Flashback: Alderson 2010

Another in my series of lunch break postings from my phone…

I remember the first time I visited Alderson. It was exactly eight years ago today.

Armed with my “just over a year old” Nikon D90 (the same camera I still use), I came upon the mostly empty field where Alderson once stood.

Only a couple of buildings remained, along with some discarded buckets and just the faintest outline of a grid of streets.

The town was known as Carlstadt until the anti-German sentiment caused by World War I brought about the name change to Alderson.

The day of my first visit was somewhat windy but not overly cold. A layer of snow blanketed the ground. It was somewhat dreary, if truth be told. Of course the conditions were nothing as bad as the harsh conditions the residents of Alderson faced during its heyday.

Alderson was expected to be the “Star of the Prairies”, the major centre for miles around. Mother Nature had other plans and by the end of the 1930s it was all over for Alderson. Fires, harsh winters, and crippling drought would see the Star of the Prairies disappear.

On that initial visit I photographed everything in black and white. Given the light, the barren landscape, and the history of the location, it just seemed appropriate.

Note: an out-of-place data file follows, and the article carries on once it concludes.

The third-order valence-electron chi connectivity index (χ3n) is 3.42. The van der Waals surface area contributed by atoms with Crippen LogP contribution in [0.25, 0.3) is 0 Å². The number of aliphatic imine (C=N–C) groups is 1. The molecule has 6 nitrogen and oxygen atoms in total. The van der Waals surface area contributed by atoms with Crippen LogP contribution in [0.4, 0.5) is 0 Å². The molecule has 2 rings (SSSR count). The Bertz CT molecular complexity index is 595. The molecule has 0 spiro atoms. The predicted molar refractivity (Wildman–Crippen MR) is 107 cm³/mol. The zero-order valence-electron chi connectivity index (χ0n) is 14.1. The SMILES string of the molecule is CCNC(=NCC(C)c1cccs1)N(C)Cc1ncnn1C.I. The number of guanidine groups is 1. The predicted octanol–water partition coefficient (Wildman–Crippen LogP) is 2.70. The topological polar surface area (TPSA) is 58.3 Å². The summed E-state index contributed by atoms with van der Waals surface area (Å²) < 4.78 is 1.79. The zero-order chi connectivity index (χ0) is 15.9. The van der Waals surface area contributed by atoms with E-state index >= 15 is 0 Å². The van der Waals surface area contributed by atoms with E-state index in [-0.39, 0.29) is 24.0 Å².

A subsequent visit in 2012 brought both color to my images as well as a more detailed exploration of the small Alderson cemetery located just east of the townsite.

It was my visits to Alderson which sparked my desire to learn more about the history of the TransCanada Highway. Prior to that first visit I never knew how many times the TCH was realigned in its relatively short history. The old alignment, which in this area ranges from well-maintained gravel road to nothing more than two dirt tracks in the grass, has created a desire to one day create a series of films documenting the history of the road. While it may not have the romance and history of the USA’s Route 66, the TCH is our “mother road”. It is a story told in multiple books, but one which I think needs to be told in a more visual medium.

Anyway, lunch is almost over so I need to wrap up this posting. The townsite of Alderson was the victim of a fire in 2015 (?) which eliminated the remaining buildings shown in my photos. (The buildings may have been destroyed before the fire, but I’m not sure.)

A prairie fire was a fitting end to the remains of Alderson. I highly recommend reading the 1987 book “Empire of Dust” by David Jones to learn more.

Advertisements
This entry was posted in History and tagged , , , , , , , . Bookmark the permalink.

Leave a Reply

Fill in your details below or click an icon to log in:

WordPress.com Logo

You are commenting using your WordPress.com account. Log Out /  Change )

Google+ photo

You are commenting using your Google+ account. Log Out /  Change )

Twitter picture

You are commenting using your Twitter account. Log Out /  Change )

Facebook photo

You are commenting using your Facebook account. Log Out /  Change )

Connecting to %s